One of the projects I worked one, CloVR tried to help the reproduciblity problem by a including the run for a pipeline in the output. When I worked on it, I don’t think we got to the point of automating reruns but the information was there to do it if so desired.
But CloVR was for existing, standardized, pipelines rather than exploration. For anyone that doesn’t know, bioinformatics is an incredibly interesting field and a lot of opportunities exist there.
I did some bioinformatics in college and would love to do some work in the industry - in fact I follow a lot of bioinformatics projects online, I just haven’t figured out how to get into the field. Do you have any advice for starting?
In my experience, university professors often have projects that need skills that they & their students don’t have. I’ve had very good luck getting interesting contract work using a local university’s online classified ad system. My contracts were all for at least several weeks of work, but it’s probably possible to find smaller things if you want to just work 1 day a week and keep your day job.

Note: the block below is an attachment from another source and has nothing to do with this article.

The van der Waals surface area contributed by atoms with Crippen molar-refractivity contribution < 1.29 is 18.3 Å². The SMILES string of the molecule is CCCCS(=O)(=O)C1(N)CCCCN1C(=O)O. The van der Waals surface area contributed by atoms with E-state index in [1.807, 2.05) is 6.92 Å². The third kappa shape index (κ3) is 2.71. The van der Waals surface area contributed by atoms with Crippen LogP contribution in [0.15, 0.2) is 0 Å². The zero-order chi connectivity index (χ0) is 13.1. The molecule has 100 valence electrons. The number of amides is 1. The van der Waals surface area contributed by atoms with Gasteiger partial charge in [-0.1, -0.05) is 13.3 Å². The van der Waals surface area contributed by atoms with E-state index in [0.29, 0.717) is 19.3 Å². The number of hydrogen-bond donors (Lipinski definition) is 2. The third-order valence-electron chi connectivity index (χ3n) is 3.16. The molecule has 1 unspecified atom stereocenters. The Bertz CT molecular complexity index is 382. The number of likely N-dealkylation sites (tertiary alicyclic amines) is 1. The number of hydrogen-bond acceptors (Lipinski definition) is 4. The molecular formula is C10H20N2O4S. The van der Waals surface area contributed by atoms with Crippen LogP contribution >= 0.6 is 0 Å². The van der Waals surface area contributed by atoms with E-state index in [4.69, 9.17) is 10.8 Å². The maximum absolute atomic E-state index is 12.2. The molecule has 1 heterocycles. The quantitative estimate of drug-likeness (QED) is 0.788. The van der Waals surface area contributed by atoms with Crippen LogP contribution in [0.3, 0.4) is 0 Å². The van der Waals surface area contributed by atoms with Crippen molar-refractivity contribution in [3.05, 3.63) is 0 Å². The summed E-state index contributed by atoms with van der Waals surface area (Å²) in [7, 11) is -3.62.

I’ve thought about this stuff a lot over the years.
I talked at Pycon with Anthony Scoptz, the author of xonsh, a fancy shell that aims to seamlessly integrate bash and Python. One of the things he told me is that his true goal is to trick scientists into making reproducible analyses by giving them a tool that’s so useful to them that they can’t help but want to use it, while imbuing the tool with powerful history features similar to what’s described in the OP. He works in a different field than bioinformatics but a lot of the problems translate, and it’s interesting to see a variety of people taking this approach to solve them.